Examples of for-profit and online colleges exploiting GI Bill benefits
The vets have served their country, and want to use the educational benefit to get a solid education and a good job following their service. However, the online degrees provide questionable educational value and Frontline found that hiring managers look down on them. In other words, it's a scam -- and taxpayers are paying for it. A few low points in the report:
- An Army vet who attended Gibbs College (owned by Career Education Corporation) to study computer animation was promised that the college had connections had connections with the biggest Hollywood studios, including Pixar. The student claims Gibbs never provided proper computer animation training. He blew his GI Bill benefit (which you can apparently only spend on one institution) and took out tens of thousands of dollars in private student loans before realizing his education was useless. His conclusion: "Honestly, I'll regret going to college for the rest of my life."
- Another combat veteran, Sergeant Pantzke (pictured) wanted to study photography and was sucked in by the Art Institute's pitch. He was accepted as soon as he filled out the school's online form to inquire about the online bachelor's program. Despite having PTSD, he was promised full support to help him with his studies, which he never received (according to Daniel Golden, an investigative journalist who interviewed him for Bloomberg, "He had preserved a string of e-mails between himself and officials at the Art Institute of Pittsburgh, and included in those e-mails were several in which he had asked for help. He had asked for face-to-face tutoring; he had asked for simplified homework assignments. And they had told him that they wouldn't make those accommodations for him"). The school took $70,000 of his GI Bill money, then flunked him.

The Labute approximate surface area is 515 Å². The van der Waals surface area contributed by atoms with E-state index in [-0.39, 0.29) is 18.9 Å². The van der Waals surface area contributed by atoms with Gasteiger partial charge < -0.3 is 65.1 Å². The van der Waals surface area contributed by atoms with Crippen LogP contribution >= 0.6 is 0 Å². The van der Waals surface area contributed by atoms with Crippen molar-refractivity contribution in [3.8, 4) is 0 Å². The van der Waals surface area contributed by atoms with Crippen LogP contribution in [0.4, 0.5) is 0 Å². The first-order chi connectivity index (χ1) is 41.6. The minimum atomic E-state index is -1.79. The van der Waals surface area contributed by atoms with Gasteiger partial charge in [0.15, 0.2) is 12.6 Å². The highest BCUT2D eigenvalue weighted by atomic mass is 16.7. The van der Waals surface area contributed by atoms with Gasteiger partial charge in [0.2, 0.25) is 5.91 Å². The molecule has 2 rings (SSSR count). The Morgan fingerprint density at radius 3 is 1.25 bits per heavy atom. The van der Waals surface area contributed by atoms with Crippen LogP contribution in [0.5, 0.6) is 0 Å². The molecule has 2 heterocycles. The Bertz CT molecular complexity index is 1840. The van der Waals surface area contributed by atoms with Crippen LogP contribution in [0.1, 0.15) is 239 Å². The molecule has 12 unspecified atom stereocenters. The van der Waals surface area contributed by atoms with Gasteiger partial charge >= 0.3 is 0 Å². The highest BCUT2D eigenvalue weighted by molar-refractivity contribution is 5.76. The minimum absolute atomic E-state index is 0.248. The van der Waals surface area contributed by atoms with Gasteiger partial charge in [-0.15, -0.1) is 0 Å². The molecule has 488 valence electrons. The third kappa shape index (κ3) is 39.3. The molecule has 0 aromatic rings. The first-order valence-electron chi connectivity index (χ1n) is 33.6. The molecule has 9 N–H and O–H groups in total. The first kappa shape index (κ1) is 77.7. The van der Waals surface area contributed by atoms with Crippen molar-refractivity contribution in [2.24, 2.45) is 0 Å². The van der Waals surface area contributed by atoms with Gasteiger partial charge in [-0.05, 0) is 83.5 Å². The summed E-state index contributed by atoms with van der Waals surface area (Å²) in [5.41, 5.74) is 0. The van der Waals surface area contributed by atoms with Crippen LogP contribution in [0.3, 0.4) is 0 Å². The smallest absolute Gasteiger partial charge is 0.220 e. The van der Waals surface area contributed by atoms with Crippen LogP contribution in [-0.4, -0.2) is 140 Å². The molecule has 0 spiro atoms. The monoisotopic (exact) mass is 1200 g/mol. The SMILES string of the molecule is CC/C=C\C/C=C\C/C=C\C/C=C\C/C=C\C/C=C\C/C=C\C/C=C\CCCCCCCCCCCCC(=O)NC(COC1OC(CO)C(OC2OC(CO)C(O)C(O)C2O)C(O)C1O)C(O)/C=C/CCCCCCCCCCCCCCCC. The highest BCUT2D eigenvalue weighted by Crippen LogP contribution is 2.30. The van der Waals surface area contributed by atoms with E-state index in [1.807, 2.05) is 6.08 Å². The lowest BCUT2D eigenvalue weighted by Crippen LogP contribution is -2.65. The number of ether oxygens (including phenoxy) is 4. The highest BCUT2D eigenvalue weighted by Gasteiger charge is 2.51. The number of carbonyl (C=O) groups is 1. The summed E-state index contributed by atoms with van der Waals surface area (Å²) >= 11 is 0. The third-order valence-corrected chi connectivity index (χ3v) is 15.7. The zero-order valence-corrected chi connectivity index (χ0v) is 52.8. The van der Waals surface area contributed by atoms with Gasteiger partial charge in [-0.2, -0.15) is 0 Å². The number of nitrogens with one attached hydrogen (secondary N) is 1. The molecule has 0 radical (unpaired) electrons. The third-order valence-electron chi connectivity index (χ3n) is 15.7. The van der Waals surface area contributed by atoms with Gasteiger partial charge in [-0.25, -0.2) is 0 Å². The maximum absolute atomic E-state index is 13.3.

- At these rates, soldiers are paying more for their education than a single year's tuition at Harvard Business School. Why are the for-profit, mostly online colleges schools so expensive? According to BusinessWeek, "American Military University, [University of] Phoenix, and closely held Grantham charge $250 a credit, or $750 a course, which allows them to receive the maximum reimbursed by U.S. taxpayers without service members having to pay any out-of-pocket tuition." By comparison, "Publicly funded community colleges offer classes on military bases for as little as $50 a credit."
- Golden also recounted the tale of an